Imagine this… you’re driving home after a hectic work week, looking forward to a relaxing weekend with your family. You are just a few blocks from home when your cellphone rings. You glance down to see who is calling. That split-second distraction is all it takes for you to miss the approaching stop sign.
You plow into the side of a passing car. The accident results in serious injuries to the driver and passenger of the other vehicle. You are sued, found at fault, and ordered to pay $1 million for medical expenses, lost wages and the “pain and suffering” of the injured parties.
Although you have auto insurance, the policy has a limit of $300,000. That means that unless you have another way to pay the remaining $700,000, your assets (retirement savings and college funds for your kids) are at risk of being garnished.
This is where a personal umbrella liability policy would come into play. Your assets will remain safe because the personal umbrella policy will cover the remaining balance. Just as an umbrella shields you from the rain, an umbrella insurance policy protects you from a downpour—that worst-case scenario where you could lose everything in a lawsuit. Even if your assets are few, umbrella insurance also protects your income; in some settlements, wages can be garnished up to 10 years.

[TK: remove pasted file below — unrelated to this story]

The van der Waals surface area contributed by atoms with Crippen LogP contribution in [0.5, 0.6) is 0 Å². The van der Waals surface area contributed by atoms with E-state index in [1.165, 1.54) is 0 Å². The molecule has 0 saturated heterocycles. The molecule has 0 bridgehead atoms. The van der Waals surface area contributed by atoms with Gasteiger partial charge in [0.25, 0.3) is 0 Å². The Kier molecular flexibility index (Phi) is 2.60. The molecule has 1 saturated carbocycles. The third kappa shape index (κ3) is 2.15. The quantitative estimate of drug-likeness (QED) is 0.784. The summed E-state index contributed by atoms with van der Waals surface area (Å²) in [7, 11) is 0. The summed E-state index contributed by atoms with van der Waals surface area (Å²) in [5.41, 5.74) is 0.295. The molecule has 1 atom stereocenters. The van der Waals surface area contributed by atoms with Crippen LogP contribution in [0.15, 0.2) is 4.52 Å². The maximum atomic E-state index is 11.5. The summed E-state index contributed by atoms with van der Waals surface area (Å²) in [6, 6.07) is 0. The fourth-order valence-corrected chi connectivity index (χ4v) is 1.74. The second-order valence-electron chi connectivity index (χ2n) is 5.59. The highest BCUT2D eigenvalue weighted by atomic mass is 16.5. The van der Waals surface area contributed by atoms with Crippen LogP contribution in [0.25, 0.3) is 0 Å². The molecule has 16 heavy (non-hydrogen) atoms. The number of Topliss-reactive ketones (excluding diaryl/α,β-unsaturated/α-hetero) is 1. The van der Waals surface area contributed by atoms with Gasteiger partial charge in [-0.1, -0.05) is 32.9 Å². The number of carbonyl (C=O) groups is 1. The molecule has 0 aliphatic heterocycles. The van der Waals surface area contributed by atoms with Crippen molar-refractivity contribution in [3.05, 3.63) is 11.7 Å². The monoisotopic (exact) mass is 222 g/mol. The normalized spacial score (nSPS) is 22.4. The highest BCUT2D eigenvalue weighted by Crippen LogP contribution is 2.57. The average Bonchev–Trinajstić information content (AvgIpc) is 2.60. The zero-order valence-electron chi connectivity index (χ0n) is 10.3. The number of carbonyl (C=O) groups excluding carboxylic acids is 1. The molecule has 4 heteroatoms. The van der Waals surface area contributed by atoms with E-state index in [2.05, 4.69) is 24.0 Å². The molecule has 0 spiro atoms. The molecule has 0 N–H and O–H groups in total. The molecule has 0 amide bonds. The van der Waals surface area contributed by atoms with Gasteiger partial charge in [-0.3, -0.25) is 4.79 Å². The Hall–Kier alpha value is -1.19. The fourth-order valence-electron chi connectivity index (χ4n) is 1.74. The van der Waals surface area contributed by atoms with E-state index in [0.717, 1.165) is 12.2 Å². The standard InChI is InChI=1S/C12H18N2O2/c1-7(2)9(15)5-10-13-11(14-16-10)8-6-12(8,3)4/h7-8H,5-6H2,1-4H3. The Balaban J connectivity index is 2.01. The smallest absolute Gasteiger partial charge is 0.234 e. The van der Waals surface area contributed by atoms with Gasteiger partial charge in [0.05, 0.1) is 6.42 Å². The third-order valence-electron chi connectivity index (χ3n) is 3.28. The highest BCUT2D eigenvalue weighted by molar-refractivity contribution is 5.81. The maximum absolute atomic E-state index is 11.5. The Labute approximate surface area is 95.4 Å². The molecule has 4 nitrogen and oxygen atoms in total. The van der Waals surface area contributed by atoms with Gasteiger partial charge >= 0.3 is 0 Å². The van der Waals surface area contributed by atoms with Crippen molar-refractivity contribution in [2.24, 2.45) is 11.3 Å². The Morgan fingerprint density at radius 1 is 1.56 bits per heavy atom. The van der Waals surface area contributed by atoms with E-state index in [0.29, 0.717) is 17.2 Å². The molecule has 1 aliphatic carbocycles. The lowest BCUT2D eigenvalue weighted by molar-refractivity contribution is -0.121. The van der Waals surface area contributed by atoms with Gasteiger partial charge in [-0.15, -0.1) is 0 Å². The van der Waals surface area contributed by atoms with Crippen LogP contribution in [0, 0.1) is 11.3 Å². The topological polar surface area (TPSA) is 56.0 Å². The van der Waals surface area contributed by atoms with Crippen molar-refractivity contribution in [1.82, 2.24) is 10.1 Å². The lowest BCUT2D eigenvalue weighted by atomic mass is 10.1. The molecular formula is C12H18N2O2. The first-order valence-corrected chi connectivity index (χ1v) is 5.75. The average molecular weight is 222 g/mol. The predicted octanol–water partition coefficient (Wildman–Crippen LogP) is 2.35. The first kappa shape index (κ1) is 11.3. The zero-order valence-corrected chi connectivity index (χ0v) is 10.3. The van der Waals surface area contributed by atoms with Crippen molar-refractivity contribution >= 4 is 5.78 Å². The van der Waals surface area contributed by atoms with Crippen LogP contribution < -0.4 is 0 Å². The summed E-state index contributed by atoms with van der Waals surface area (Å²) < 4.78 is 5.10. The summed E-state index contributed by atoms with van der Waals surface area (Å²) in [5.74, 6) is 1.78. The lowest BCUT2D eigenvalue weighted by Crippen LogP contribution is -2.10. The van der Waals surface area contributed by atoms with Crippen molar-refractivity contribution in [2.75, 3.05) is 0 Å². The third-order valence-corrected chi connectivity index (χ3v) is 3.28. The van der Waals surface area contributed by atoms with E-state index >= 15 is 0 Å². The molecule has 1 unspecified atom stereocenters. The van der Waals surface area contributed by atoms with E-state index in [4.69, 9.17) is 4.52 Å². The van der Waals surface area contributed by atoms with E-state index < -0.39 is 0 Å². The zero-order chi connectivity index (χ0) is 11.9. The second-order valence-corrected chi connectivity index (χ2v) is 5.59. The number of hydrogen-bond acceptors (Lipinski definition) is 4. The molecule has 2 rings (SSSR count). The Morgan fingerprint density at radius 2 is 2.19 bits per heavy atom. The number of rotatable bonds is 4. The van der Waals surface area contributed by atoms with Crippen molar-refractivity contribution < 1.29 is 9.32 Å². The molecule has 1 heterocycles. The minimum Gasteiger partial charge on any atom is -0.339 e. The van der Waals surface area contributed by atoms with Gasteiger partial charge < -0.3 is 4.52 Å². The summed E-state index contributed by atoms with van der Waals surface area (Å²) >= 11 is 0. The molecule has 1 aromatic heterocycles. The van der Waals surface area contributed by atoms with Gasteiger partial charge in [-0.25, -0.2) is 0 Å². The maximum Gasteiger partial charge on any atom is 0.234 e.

In addition to extending the limits of your auto and homeowners policies, umbrella insurance also covers personal injury claims, including false arrest, libel and wrongful eviction, typically excluded by those policies. Dependent teenage drivers on your auto policy are also covered.
Why put your nest egg, retirement savings and other hard-earned assets at risk? Umbrella insurance is an affordable layer of protection typically starting with $1 million in coverage, with additional coverage available if your financial situation changes.
Can you afford NOT to have a personal umbrella liability insurance policy?
Did you know?…
- 85 percent of umbrella liability insurance claims are related to car accidents.
- Many homeowners opt for an umbrella policy because they have a pool or a trampoline and fear the consequences of a child getting injured.
- If you tend to rant on social media, an umbrella policy can protect your assets from a litigious individual who believes you’ve damaged their reputation.
Source: Daily Finance